The phenomenon of precipitation hardening was discovered by Alfred Wilm, a German metallurgist, in the years leading up to 1911 when he published his first article on the subject. He noticed that aluminium alloys containing small amounts of copper, magnesium, silicon and iron that had been rapidly quenched from a temperature just above its melting point and brought to room temperature started to show an increase in hardness over time .
Precipitation hardening, also known as age hardening or particle hardening, has seen many proposed physical explanations over the last hundred years and there are still aspects of it that remain unclear. However, its effects are apparent and repeatable and it has become a widely used method of hardening suitable metals and alloys.
Precipitation hardening does not only increase hardness but can also increase the yield strength and corrosion resistance in some alloys. The primary materials that employ precipitation hardening are aluminium alloys (such as the 2000, 6000 and 7000 series) and steel (such as stainless steel and maraging steel).
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Figure 1. Close-up view of precipitation-hardened turbine blades
Precipitation hardening of an alloy occurs when a supersaturated solid solution has been rapidly cooled and a second phase comes out of solution. This second phase, which would have remained dissolved at an elevated temperature called the solution treatment temperature, starts to form at a sufficiently low temperature called the ageing temperature.
Precipitation hardening leads to a gradual increase in yield strength and hardness. This works through a mechanism where the precipitate particles of the low-temperature phase inhibit the movement of dislocations/defects in the lattice structure of an alloy. They can do this because of their different crystallographic structure compared to the surrounding material.
Since the plasticity of the alloy is heavily dependent on the movement of these dislocations, the precipitate particles harden the alloy and increase its yield strength by making it more difficult for these dislocations to propagate. The mechanism is similar to how the filler in composite materials serves as reinforcement, increasing their strength by blocking the propagation of cracks.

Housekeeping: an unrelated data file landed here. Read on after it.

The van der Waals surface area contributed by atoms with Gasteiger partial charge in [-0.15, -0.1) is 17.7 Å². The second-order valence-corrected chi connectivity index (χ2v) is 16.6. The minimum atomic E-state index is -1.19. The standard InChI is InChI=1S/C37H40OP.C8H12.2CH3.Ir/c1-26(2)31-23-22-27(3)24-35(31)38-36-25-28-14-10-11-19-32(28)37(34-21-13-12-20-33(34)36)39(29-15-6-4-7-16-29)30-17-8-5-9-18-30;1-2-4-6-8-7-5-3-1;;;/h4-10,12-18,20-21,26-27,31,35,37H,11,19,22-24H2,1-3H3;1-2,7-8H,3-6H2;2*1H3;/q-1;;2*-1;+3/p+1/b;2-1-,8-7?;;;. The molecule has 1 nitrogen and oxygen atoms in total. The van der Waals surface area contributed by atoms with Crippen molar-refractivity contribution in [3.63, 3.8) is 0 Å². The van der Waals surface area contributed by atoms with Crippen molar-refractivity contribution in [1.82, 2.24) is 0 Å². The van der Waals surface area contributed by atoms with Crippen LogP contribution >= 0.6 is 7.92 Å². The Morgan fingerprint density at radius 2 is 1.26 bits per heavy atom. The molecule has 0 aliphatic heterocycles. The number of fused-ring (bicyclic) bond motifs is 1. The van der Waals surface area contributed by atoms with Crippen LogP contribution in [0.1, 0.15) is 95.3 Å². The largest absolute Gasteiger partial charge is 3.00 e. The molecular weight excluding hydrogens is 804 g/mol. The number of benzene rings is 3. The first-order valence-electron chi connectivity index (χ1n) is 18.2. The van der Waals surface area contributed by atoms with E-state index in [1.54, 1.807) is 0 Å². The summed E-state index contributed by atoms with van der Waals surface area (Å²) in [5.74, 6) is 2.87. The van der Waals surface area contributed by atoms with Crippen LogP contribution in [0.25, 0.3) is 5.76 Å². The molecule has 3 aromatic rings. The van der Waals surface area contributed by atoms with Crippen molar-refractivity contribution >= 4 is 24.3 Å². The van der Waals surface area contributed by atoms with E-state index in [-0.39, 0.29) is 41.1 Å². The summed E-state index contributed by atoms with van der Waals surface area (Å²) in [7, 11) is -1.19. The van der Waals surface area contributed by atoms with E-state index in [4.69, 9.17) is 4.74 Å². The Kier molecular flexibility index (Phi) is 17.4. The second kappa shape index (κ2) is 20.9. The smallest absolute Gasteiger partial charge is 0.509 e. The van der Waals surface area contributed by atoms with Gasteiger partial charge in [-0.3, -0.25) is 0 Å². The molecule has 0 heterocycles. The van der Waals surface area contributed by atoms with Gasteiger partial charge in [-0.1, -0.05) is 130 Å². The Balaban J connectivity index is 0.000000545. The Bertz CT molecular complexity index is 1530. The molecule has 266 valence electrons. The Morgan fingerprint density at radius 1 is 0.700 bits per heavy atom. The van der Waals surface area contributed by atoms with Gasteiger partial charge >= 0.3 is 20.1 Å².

The process of precipitation hardening can be simplified into three major stages: solution heat treatment, quenching, and ageing .
Also referred to as homogenisation, this step involves heating an alloy to a certain temperature where it is held until all of the solute dissolves into the α-phase producing a uniform solid‐solution structure. For example, for duralumin, an Al-Cu alloy with about 4% copper, the α-phase would exist at about 550 °C as shown in the figure below.
Figure 2. Aluminium rich end of Al-Cu phase diagram.
This process involves rapidly cooling the heated alloy, usually by immersing it in water at room temperature. The rapid drop in temperature does not allow the solute enough time to diffuse out of the α-phase and for other undesirable phase transformations to take place resulting in an alloy that is said to be supersaturated.
This is the process of precipitating incoherent particles from a supersaturated solid solution. Ageing that occurs at room temperature is called natural ageing while ageing above room temperature is referred to as artificial ageing. The process of ageing is a very precise process and has to be performed at the right temperature and for the right amount of time. The aim of ageing is to nucleate as many precipitates as possible while ensuring they do not grow too large. Under-ageing can occur, leading to the creation of precipitates that are too fine to impede the movement of dislocations. Over-ageing, on the other hand, would lead to precipitates that are too large and few and far in between to have a meaningful impact on dislocation propagation.